White Bear Lake Area Schools’ average proficiency rates remained above the State rates in all subject areas for Spring 2021, with Reading scores at 56%, Math scores at 45% and Science scores at 47%. WBLAS grade 5 had the highest proficiency rate in Reading (68%), Grade 3 in Math (57%) and Grade 5 in Science (54%).
“This data reaffirms the hunch we had early on, when we could see that the pandemic was disrupting student learning,” said Superintendent Dr. Wayne Kazmierczak. “Anticipating challenges being created by COVID-19, our staff members began conversations and plans during 2020-21 that focused on learning recovery for students. Targeted support for each of our students has always been important, but it has gained even more significance over the last 18 months in these uncertain times.”
Throughout last year, building and district teams worked to adjust instruction and intervention to meet the needs of students who were learning at home and/or returned to in-person learning. In addition, WBLAS coordinated and implemented a robust set of summer programming for a wide variety of students in grades K-12. Over the summer, teams of teachers and administrators worked together to plan for content, credit, and grade recovery, particularly at the high school level.
“The complete picture of each student will inform instruction in the 2021-2022 school year,” said Kazmierczak. “In addition to MCA data, our district will utilize local academic measures, including data such as academic and social-emotional screeners, Pre-ACT and ACT, academic grades and credits.”
In line with state-wide data, White Bear Lake Area Schools had significantly fewer students participate in MCA/MTAS this year compared to 2019. For example, overall WBLAS had a Math MCA/MTAS participation rate of 99% in 2019 and 72% in 2021. The drop in participation ranged from 12 percentage points at fourth grade to 55 percentage points at eleventh grade. WBLAS had the highest participation in grade 4 (85%) and the lowest in grade 11 (32%). Reading MCA/MTAS followed a similar pattern, albeit with a slightly higher participation rate overall. The drop in reading MCA/MTAS participation ranged from -12% at grade 4 to -31% in grade 8. WBLAS had the highest participation in grade 4 (86%) and the lowest participation in grade 8 (66%). In all cases, the elementary grades had higher participation than the secondary grades.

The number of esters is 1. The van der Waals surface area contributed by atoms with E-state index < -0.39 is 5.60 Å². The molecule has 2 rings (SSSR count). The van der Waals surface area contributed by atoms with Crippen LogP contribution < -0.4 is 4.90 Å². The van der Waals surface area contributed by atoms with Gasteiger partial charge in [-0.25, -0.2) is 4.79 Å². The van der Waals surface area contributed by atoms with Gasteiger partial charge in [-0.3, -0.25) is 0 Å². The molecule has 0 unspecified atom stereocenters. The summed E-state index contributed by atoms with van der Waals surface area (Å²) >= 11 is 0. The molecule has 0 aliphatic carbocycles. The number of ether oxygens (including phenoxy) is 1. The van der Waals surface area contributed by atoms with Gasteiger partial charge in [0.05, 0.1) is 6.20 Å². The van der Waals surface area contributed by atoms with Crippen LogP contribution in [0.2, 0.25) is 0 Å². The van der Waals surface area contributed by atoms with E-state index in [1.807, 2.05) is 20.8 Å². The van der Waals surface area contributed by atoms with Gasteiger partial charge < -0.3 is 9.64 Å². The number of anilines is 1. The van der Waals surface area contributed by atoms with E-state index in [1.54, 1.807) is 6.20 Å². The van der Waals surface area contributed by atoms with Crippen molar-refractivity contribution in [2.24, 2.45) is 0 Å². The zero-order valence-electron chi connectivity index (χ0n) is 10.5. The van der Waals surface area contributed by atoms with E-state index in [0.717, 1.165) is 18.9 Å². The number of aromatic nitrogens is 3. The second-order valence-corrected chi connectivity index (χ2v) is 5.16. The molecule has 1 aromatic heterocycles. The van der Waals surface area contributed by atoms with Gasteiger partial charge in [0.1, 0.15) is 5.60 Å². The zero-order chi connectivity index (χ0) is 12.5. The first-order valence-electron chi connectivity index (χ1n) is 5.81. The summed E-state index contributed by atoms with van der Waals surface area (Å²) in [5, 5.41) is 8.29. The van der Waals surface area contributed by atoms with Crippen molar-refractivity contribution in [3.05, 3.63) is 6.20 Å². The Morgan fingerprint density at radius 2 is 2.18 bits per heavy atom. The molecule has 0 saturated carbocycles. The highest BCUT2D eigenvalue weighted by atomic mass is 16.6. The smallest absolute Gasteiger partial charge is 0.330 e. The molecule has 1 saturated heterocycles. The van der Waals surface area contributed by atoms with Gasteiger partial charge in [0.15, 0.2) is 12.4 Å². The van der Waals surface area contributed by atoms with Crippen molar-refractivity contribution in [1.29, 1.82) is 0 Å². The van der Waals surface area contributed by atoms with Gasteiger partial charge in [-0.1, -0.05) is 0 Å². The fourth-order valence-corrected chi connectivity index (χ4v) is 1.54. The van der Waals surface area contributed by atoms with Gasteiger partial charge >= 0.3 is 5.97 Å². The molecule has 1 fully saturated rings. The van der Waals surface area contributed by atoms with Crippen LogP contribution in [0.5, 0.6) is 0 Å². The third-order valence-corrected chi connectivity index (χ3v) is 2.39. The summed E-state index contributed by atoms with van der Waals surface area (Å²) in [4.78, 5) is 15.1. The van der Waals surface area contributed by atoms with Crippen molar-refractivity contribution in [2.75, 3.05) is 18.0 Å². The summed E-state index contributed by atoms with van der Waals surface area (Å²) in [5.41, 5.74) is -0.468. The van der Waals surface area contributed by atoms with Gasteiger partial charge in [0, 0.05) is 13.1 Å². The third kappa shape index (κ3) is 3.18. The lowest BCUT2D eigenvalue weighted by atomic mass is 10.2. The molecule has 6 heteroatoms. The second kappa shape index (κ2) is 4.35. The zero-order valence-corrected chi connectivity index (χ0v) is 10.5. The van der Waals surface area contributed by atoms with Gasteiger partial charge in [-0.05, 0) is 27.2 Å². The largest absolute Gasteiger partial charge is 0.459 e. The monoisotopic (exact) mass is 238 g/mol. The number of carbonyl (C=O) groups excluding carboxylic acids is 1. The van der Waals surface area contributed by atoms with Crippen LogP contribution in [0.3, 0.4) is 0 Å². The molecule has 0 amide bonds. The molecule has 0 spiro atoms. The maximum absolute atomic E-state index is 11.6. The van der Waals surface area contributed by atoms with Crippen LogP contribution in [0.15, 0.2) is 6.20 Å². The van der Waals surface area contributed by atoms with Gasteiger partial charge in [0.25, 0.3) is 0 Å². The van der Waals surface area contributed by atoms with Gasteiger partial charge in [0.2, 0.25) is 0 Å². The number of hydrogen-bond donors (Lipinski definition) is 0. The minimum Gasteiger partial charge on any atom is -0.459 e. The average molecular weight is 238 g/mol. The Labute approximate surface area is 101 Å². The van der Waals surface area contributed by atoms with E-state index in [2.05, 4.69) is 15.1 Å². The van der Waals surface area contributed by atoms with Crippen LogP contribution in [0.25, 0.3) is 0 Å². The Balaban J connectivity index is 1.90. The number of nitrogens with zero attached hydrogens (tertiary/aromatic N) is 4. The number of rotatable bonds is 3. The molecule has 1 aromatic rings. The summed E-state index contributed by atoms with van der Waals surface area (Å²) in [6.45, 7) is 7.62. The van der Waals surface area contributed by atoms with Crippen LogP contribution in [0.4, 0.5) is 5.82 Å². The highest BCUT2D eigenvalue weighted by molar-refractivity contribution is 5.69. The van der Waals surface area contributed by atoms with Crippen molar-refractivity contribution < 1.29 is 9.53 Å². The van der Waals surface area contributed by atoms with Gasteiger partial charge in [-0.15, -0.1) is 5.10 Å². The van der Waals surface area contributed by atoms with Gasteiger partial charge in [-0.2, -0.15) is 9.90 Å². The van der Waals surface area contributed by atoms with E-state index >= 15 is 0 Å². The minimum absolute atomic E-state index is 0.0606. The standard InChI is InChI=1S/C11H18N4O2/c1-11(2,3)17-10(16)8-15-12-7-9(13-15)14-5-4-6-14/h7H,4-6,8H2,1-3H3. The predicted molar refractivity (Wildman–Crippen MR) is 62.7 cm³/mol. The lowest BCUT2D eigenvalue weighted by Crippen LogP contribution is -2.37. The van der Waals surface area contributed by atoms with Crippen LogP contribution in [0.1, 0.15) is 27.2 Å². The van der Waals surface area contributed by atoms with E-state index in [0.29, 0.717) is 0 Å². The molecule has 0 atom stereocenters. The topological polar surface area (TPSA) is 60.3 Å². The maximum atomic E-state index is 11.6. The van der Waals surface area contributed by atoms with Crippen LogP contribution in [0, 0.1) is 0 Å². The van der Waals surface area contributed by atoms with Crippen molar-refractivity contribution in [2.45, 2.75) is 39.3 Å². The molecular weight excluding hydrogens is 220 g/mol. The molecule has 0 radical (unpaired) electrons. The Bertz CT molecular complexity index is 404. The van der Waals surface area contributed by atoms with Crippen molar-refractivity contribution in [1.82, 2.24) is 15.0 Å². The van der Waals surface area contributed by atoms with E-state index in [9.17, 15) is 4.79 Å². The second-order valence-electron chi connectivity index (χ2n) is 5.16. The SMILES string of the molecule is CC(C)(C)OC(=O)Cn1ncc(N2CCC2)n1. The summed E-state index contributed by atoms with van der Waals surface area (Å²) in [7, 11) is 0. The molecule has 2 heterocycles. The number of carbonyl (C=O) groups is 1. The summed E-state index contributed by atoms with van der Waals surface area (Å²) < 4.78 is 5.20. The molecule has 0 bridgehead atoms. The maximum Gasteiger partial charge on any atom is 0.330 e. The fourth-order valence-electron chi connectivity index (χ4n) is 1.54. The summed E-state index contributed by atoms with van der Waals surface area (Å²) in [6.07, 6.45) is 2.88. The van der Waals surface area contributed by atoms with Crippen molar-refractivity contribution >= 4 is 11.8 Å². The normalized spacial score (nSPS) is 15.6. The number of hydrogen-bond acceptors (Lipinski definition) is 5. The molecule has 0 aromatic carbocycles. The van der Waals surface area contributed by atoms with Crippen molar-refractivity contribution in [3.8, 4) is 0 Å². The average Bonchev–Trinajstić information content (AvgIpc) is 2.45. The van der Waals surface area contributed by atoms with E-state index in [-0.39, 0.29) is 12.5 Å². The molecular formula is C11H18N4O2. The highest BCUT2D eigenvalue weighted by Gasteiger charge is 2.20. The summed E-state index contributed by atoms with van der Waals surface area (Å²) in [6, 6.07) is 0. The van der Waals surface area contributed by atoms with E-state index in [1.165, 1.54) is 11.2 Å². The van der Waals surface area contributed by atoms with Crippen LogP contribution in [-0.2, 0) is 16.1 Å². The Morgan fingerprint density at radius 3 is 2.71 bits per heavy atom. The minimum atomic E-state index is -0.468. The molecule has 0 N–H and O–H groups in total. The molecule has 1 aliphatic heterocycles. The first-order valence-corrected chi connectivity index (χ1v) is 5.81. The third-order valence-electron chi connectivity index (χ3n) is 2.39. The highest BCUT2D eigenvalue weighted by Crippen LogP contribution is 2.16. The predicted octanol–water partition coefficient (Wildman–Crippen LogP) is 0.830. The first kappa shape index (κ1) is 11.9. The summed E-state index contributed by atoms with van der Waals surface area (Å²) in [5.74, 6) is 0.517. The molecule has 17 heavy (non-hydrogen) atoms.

In addition to state-wide assessments, the district relies on a variety of data points to ensure students are learning and growing. The district’s internal screening data shows that after a dip during the winter of 2021, when the majority of students were in a distance learning model, students gained ground in the spring 2021 when the majority of students were back to an in-person learning model.
“Our local data, which help us gauge where our students are academically and social-emotionally in a more comprehensive way, are an important part of our multi-tiered systems of support,” said Dr. Alison Gillespie, Assistant Superintendent for Teaching and Learning. “Not only do our local measures give us a more complete picture of each of our students, they also give a more accurate picture of our student body at-large because more of our students participate in our local assessments than do in the formal statewide assessments.”
The number of students who participated in district-level assessments during the 2020-21 school year is significantly higher than those who participated in state-level assessments. For instance, 5,325 students in grades K-8 were screened locally in reading skills in the spring of 2021, while 3,110 district students took the MCA reading test in grades 3-8. Approximately 30% of students who were screened locally were identified as needing additional support in reading skills at their grade level, as compared to 46% who scored below the proficiency threshold of the MCA assessment.
Building teams will spend time analyzing the data from the 2020-21 school year and the data they collect from academic and social-emotional screeners in the fall to evaluate the needs of students, some of whom are returning to in-person learning for the first time since March of 2020, and adjust instruction and intervention accordingly.
“We are committed to helping our students learn every year, but we know it is especially important in the midst of the disruption students and families have worked through since the spring of 2020,” Kazmierczak said. “We will use all of the tools at our disposal, both at the state and district-levels to support our students’ learning.”